First, I would probably retract my use of "serious" but I at least want to qualify it now at this point. I appreciate that there are many who are thoughtfully engaged in conversation. The one-liner wise cracks are frustrating to me. That's what I was getting at. I appreciate thoughtful argument even when it disagrees with me.

    So, a quibble. Yes, I understand that standard BBM messages transit the BlackBerry servers in a form that is readable by BlackBerry or anyone that BlackBerry assists, and by anyone who captures those messages in the "scrambled" form who also has the global key. To state succinctly , those standard BlackBerry messages as they transit the BlackBerry servers can be read, as you state.

    However, "can happen" is not the same as "will happen", and it doesn't necessarily mean catastrophe if it does happen. I'm not making a I-don't-have-anything-to-hide-so-I-don't-care argument. Rather, I'm saying your potential jeopardy isn't just assessed by the vulnerability, but by the probability that vulnerability will be used, and the consequences for you if it is.

    Personally, I was fine with standard BBM. Again, I'm not making the I-don't-have-anything-to-hide statement, just saying that in the big picture I was fine. For what it's worth, I'm a BlackBerry enthusiast going way back, and I'm using BBM Protected because I can and I'm exercising my right to use encryption. There is no more to it than that.
    11-04-16 02:03 PM
  24. aiharkness's Avatar
    BLACKBERRY AND EMTEK FORGE PARTNERSHIP TO ACCELERATE AND ADVANCE BBM?S CONSUMER BUSINESS GLOBALLY -



    It's not really clear that EMTEK is going to have full operational access, or if they will simple be in control of content. But another article made it sound like they planned to make really big changes to expend BBM to much more than messaging, which would require a lot of changes to be made to the coding. To be honest the first thing I would do if I were Emtek would be to provide e2e encryption so that BBM doesn't further lose it's position in the Indonesian market where MOST of the BMM users are.

    But everything I seen indicates the Emtek is now the Global licensee for BBM (not Protected)... Have to wonder what if anything they care about users outside of the Indonesian market?
    Yeah. Not clear to me that Emtek would be anything more than a content provider, or would have access to anything other than what is involved it interaction with the components Emtek provides. I could be missing something, but that's the way I read what I've found.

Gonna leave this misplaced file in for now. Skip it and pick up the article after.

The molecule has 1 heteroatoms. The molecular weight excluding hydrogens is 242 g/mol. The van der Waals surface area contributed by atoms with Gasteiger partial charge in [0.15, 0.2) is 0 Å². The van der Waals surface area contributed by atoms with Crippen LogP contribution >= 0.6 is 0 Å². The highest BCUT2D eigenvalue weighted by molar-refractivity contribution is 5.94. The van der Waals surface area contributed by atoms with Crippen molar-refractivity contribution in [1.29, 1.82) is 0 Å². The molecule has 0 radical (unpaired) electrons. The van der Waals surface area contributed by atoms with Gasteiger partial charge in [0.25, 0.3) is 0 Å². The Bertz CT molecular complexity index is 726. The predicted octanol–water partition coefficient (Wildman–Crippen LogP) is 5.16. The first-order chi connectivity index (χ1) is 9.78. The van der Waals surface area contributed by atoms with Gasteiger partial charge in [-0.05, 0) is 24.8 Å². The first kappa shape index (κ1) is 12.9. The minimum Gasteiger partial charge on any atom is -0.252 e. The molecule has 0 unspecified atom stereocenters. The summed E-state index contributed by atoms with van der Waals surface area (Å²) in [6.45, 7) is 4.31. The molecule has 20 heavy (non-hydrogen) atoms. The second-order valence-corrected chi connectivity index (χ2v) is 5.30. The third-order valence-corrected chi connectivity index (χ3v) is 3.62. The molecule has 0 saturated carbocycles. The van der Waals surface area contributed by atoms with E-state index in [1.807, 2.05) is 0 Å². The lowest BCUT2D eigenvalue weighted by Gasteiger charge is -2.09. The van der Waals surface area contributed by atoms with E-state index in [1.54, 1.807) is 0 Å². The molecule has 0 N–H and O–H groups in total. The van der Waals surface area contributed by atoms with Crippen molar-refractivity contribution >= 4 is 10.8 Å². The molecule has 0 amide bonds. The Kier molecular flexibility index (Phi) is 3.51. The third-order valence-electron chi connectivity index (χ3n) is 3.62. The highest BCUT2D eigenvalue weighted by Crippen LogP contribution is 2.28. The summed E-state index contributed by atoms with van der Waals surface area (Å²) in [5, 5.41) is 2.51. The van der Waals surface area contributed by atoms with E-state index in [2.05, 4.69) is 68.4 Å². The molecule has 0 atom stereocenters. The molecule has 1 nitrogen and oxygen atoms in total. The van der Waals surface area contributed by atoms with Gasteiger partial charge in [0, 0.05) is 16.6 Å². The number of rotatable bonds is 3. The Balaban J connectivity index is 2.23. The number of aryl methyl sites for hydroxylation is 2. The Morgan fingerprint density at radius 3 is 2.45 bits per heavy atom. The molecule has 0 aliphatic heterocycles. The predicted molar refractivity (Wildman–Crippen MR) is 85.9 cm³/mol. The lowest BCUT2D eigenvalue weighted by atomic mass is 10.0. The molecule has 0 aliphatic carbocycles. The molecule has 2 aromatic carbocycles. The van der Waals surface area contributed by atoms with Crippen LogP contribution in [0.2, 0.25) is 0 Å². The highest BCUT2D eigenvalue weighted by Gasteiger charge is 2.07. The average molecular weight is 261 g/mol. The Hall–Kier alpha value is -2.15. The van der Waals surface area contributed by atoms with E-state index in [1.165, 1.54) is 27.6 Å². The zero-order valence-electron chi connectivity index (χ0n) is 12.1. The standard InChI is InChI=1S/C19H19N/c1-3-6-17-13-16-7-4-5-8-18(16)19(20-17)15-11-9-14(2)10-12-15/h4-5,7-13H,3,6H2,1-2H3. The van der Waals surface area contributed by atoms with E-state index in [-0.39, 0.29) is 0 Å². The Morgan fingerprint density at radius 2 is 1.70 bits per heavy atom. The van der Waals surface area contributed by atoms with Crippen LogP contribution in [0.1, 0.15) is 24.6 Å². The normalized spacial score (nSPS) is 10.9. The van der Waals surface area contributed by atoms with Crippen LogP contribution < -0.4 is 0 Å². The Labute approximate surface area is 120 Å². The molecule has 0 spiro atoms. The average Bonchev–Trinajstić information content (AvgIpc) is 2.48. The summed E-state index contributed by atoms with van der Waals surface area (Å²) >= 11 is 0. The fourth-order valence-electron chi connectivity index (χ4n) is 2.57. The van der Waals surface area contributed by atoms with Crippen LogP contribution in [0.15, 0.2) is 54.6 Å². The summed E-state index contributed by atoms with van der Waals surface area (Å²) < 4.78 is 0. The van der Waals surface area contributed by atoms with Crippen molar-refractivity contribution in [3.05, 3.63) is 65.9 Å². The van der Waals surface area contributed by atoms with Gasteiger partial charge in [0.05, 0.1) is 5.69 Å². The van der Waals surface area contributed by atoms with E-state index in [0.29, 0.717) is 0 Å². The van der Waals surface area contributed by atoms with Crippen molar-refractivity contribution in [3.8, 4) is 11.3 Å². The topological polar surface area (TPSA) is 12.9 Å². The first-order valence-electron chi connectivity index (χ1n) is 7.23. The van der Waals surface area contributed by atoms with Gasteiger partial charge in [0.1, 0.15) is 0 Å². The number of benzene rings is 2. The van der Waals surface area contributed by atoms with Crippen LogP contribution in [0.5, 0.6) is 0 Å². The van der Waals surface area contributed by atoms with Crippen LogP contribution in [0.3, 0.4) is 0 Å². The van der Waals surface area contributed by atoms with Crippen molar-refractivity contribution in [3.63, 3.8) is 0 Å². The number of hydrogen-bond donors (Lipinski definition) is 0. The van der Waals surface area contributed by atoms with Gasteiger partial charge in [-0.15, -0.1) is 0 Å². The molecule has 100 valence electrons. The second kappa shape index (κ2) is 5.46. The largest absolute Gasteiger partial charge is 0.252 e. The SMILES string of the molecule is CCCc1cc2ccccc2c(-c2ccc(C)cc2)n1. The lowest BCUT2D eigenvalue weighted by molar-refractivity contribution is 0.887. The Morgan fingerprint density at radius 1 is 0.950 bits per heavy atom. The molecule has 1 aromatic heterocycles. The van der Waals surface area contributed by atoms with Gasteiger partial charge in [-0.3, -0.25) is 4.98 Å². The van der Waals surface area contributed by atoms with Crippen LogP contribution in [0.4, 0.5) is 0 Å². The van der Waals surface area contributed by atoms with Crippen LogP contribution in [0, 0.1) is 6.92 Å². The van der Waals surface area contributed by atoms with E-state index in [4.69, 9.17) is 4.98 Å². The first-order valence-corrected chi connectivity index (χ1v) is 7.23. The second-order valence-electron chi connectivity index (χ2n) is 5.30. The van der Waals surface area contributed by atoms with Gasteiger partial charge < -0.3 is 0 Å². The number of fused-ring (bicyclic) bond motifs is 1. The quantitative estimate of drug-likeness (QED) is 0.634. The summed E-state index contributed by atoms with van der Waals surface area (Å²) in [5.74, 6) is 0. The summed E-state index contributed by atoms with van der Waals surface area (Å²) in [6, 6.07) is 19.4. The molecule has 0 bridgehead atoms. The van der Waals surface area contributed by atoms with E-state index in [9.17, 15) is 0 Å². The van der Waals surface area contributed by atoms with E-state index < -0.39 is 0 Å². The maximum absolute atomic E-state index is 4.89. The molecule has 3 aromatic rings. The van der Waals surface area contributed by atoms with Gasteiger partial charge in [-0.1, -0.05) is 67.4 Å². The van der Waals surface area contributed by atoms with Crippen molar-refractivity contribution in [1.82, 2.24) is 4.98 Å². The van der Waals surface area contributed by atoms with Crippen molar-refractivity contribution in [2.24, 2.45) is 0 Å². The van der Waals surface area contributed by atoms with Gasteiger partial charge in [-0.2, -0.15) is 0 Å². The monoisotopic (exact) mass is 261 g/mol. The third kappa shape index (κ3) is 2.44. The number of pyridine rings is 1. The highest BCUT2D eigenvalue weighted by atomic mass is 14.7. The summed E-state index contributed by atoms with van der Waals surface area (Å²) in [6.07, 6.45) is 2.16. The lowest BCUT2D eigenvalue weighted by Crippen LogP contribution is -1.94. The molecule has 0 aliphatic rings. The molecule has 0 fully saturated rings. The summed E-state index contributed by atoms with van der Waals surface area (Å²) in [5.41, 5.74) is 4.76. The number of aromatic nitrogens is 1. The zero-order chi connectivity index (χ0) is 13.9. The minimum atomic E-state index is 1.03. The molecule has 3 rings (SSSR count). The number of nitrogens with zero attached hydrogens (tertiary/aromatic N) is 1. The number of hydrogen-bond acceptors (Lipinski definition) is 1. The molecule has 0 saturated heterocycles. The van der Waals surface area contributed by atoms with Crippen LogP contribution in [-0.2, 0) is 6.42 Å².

It also isn't clear, but sounds like Emtek's license is restrictive to Indonesia. The phrase about the partnership helping extend BBM globally could simply be marketing for this is a piece in our (BlackBerry and BBM) plans to expand globally.

    I have to add, it seems BlackBerry can't catch a break. First they aren't doing enough to give people a reason to buy and use BlackBerry products (which is undeniably true, in my opinion), but then they catch flak for trying. I'd love to see a partner with a license in the USA or North America that would expand BlackBerry Channels to its potential. Probably never going to happen. But I wouldn't complain if it did happen.

    Anyway, I'm still not seeing where Emtek is going to be reading my communications with contacts if I was using standard BBM. If someone is reading between the lines and making an argument that it could go that way, who knows, maybe so.
    11-04-16 02:44 PM
  25. Dunt Dunt Dunt's Avatar
    Yeah. Not clear to me that Emtek would be anything more than a content provider, or would have access to anything other than what is involved it interaction with the components Emtek provides. I could be missing something, but that's the way I read what I've found.

    It also isn't clear, but sounds like Emtek's license is restrictive to Indonesia. The phrase about the partnership helping extend BBM globally could simply be marketing for this is a piece in our (BlackBerry and BBM) plans to expand globally.

    I have to add, it seems BlackBerry can't catch a break. First they aren't doing enough to give people a reason to buy and use BlackBerry products (which is undeniably true, in my opinion), but then they catch flak for trying. I'd love to see a partner with a license in the USA or North America that would expand BlackBerry Channels to its potential. Probably never going to happen. But I wouldn't complain if it did happen.

    Anyway, I'm still not seeing where Emtek is going to be reading my communications with contacts if I was using standard BBM. If someone is reading between the lines and making an argument that it could go that way, who knows, maybe so.
    No they have said a couple of times now that Emtek is BBM.... BlackBerry is BMM Protected.

    But the little I've read about Emtek's plans, is they plan to turn BBM into a entertainment portal and and advertising meca. I doubt that can be done without a big change to the code. But I also doubt it can be done without killing the reason most use BBM in the first place. I've kinda wondered why BlackBerry didn't do a BBM lite and drop the Channels features after that flopped. I think it might make for a more streamline product.... But then I don't know... maybe Channels is a success over in Indonesia and that is what Emtek plans to build on.
    11-04-16 03:04 PM